Annals of Clinical Microbiology and Antimicrobials 08/2013; 12(1):22. DOI:10.1186/1476-0711-12-22 · 2.19 Impact Factor
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    ABSTRACT: Bacterial resistance to commonly used antibiotics is constantly increasing. Bacteria particularly dangerous for human life are methicillin-resistant Staphylococcus aureus, vancomycin-resistant Enterococcus faecium and fluoroquinolone-resistant Pseudomonas aeruginosa. Hence, there is an incessant need for developing compounds with new modes of action and seeking alternate drug targets. In this review, the authors discuss the current situation of antibacterial medicines and present data on new antibiotic targets. Moreover, alternatives to antibiotics, such as bacteriophages, antimicrobial peptides and monoclonal antibodies, are presented. The authors also draw attention to the valuable features of natural sources in developing antibacterial compounds. The need to prevent and control infections as well as the reasonable use of currently available antibiotics is also emphasized.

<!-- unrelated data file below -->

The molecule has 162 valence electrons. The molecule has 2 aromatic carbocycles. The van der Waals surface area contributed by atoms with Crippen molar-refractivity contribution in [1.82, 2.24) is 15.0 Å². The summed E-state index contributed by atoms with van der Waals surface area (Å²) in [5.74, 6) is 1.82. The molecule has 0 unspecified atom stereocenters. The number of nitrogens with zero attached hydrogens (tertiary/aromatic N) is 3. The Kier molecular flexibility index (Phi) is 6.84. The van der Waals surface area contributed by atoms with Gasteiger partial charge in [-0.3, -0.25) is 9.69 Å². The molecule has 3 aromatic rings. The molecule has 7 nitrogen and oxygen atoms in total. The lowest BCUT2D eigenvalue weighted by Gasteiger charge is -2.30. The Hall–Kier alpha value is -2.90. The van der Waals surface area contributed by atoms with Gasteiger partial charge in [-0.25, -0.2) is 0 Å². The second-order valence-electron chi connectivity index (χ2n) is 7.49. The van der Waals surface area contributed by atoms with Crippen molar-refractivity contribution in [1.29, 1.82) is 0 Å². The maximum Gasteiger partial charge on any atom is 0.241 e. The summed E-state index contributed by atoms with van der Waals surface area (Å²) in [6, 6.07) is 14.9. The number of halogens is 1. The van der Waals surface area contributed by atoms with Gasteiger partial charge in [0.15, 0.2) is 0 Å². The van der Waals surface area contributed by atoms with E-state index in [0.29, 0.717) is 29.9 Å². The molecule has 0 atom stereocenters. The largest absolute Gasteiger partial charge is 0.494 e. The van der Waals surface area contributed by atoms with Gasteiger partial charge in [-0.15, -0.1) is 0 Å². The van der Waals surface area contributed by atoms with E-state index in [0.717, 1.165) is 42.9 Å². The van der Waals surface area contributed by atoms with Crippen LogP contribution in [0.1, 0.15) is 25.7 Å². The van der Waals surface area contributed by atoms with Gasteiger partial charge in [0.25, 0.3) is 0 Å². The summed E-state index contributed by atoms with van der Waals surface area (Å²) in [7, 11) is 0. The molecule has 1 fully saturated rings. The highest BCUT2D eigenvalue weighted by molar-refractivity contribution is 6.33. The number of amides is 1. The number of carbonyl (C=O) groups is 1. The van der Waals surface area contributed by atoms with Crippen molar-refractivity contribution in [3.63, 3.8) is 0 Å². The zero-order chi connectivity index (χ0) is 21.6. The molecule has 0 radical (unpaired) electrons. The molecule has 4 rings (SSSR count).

Central European Journal of Biology 10/2013; 8(10). DOI:10.2478/s11535-013-0209-6 · 0.71 Impact Factor